in the 3 phase delivery system both the enter and exit
points made by the stator currents carry shared
currents, where in that case 1.7 amps will divide into
dual 1 amp currents 120 degrees out of phase.
"If the load on each phase of a polyphase source is
identical, the instantaneous power input of the
alternator is constant."
On a single phase this does not apply, since there is
a point in time when the amperage is zero during the
polarity change. To produce the effect of a magnetic
field in rotation, a magnetic field must be
continually present on one of the coils producing this
rotating magnetic field effect. This is done by the
amount of off phasing present on the delivery lines,
which ideally for the perfect example is 90 degrees.
"A single phase system can produce only a magnetic
field that increases and decreases in flux density and
reverses its direction each 180 degrees but does not
Apparently then  magnetic rotation has the
prerequisite that a magnetic field  that has a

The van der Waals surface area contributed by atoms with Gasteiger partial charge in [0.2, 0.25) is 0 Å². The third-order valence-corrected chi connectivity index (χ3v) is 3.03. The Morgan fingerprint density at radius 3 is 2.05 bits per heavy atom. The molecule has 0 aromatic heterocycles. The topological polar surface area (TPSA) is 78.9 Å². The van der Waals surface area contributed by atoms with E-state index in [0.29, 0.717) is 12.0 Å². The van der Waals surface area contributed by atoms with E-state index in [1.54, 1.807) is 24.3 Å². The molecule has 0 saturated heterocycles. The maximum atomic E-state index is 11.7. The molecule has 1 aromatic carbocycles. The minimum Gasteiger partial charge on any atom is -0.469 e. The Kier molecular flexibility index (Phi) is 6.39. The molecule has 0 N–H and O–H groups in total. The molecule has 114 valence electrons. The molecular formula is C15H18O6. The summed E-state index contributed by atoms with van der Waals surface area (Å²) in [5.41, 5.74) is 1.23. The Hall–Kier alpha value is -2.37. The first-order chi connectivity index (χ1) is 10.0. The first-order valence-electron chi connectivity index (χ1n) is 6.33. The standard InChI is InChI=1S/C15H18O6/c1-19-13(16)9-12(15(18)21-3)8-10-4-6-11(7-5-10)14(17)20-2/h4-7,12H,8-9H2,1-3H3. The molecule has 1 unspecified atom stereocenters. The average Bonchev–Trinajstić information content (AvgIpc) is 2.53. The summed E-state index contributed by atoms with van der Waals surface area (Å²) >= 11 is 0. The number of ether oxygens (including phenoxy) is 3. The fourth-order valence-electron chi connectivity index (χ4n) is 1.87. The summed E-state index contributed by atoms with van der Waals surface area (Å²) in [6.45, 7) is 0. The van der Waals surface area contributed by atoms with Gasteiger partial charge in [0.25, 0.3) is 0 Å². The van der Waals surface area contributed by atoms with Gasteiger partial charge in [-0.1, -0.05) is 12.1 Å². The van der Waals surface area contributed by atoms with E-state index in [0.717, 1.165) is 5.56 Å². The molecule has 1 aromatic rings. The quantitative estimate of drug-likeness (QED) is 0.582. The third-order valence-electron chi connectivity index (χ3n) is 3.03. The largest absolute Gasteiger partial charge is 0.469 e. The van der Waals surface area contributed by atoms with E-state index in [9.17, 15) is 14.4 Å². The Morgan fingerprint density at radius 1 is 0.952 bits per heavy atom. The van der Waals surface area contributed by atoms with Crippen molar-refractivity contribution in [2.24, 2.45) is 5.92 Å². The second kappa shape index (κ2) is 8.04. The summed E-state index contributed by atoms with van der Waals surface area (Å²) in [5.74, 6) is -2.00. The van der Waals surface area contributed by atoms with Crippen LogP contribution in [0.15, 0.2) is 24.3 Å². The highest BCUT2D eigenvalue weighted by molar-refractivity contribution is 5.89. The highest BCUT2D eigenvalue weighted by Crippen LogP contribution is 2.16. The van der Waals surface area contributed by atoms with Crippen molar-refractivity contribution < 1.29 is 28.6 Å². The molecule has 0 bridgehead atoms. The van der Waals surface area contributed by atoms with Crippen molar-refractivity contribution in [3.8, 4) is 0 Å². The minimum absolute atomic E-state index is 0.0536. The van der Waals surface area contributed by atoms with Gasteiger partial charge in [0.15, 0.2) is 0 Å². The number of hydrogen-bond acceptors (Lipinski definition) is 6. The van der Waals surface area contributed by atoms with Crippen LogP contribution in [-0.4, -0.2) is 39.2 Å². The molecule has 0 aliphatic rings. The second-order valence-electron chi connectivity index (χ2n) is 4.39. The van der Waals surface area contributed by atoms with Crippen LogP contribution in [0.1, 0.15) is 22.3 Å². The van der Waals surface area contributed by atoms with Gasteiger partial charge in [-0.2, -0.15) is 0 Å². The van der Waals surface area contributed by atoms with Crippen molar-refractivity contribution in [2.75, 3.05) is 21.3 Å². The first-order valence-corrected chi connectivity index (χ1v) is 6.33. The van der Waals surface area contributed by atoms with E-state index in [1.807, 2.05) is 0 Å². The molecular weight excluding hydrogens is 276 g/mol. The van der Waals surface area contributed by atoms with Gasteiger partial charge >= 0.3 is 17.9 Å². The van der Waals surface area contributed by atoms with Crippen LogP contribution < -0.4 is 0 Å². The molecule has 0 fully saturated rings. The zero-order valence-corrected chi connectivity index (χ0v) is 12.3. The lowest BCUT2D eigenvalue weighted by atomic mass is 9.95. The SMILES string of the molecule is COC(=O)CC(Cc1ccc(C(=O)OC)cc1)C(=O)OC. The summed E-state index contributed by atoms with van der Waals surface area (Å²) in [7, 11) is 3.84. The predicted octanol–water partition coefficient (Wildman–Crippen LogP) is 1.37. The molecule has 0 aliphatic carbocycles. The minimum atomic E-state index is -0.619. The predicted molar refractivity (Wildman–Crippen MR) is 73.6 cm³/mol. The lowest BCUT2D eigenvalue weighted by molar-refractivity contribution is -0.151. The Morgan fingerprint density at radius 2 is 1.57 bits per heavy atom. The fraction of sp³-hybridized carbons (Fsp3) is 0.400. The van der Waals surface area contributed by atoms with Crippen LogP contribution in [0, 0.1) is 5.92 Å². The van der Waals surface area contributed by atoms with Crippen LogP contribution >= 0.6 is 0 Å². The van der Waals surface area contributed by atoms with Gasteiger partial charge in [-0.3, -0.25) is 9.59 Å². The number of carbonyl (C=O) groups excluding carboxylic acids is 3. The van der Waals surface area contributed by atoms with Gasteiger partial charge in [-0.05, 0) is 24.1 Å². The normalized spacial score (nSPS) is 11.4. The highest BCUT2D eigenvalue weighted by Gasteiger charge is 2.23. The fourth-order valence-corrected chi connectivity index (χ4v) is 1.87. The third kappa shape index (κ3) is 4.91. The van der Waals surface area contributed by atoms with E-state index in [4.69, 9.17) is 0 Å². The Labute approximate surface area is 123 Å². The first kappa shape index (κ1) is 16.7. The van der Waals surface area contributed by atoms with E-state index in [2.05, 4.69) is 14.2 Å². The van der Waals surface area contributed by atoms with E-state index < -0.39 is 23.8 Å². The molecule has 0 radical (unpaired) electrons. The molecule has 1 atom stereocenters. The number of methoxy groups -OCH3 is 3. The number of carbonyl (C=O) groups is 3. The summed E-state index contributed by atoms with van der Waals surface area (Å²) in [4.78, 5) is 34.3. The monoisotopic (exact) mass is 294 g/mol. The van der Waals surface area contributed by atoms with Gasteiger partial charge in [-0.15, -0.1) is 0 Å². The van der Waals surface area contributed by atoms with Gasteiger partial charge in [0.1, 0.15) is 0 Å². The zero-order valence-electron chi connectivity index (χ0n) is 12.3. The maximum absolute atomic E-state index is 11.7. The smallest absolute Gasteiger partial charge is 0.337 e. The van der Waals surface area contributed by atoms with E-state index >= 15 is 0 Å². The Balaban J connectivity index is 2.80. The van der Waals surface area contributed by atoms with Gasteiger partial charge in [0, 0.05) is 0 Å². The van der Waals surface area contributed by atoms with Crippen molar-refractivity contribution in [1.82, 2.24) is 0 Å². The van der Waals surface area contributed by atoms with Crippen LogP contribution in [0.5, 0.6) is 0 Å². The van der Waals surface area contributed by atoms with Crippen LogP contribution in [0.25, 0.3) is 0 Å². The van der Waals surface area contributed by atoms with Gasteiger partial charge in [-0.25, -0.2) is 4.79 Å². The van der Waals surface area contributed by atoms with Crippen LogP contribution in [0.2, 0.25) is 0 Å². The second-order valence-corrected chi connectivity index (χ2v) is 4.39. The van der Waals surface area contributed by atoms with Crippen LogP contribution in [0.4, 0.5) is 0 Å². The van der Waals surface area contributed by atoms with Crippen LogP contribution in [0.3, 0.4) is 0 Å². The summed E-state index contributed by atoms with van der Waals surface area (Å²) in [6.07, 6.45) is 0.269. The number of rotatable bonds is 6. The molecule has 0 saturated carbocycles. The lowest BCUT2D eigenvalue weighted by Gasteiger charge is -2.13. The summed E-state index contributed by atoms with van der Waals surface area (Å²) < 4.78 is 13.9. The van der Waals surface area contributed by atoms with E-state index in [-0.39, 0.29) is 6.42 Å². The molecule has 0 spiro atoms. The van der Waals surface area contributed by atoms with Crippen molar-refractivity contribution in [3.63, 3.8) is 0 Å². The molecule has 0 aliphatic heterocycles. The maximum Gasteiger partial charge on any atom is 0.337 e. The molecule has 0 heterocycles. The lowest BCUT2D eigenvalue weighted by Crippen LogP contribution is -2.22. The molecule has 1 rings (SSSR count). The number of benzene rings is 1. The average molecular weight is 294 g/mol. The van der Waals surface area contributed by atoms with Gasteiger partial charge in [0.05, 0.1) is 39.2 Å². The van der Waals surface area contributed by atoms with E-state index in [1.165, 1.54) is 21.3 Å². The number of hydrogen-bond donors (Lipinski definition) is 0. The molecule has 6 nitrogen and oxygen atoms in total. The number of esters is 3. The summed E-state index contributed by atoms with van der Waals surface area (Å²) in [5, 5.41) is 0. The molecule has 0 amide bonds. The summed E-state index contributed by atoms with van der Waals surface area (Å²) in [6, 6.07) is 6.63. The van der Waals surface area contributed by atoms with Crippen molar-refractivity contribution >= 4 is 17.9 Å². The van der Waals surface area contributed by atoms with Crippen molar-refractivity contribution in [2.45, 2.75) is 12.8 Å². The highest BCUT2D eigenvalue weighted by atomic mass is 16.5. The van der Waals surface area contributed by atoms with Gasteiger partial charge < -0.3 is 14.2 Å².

collective constant flux density in time appears to
rotate through space when expressed through coils
arranged in space. It is the effect of two phases
acting together magnetically producing the illusion of
movement of a constant flux density through space.
Thomas further comments;
"Also with two currents 180 degrees out of phase, we
cannot produce a rotating magnetic field."

In the production of magnetic fields by resonance from
the alternator frequency, a most perculiar perplexing
problem developed conceptially. A table of 30 coils
lined in two rows of 15 was split into groups of 10,
where the first two columns of ten coils was attached
as two phases to the alternator. These columns of .15
henry were resonated, whereby the peculiarity of loose
magnetic coupling showed that while in reactive
measurements they exhibited no mutual inductance, at
resonance the mutual inductance effects were very
evident. The two outputs appeared as 180 phases, not
as two phases at 120 degrees as would be suspected.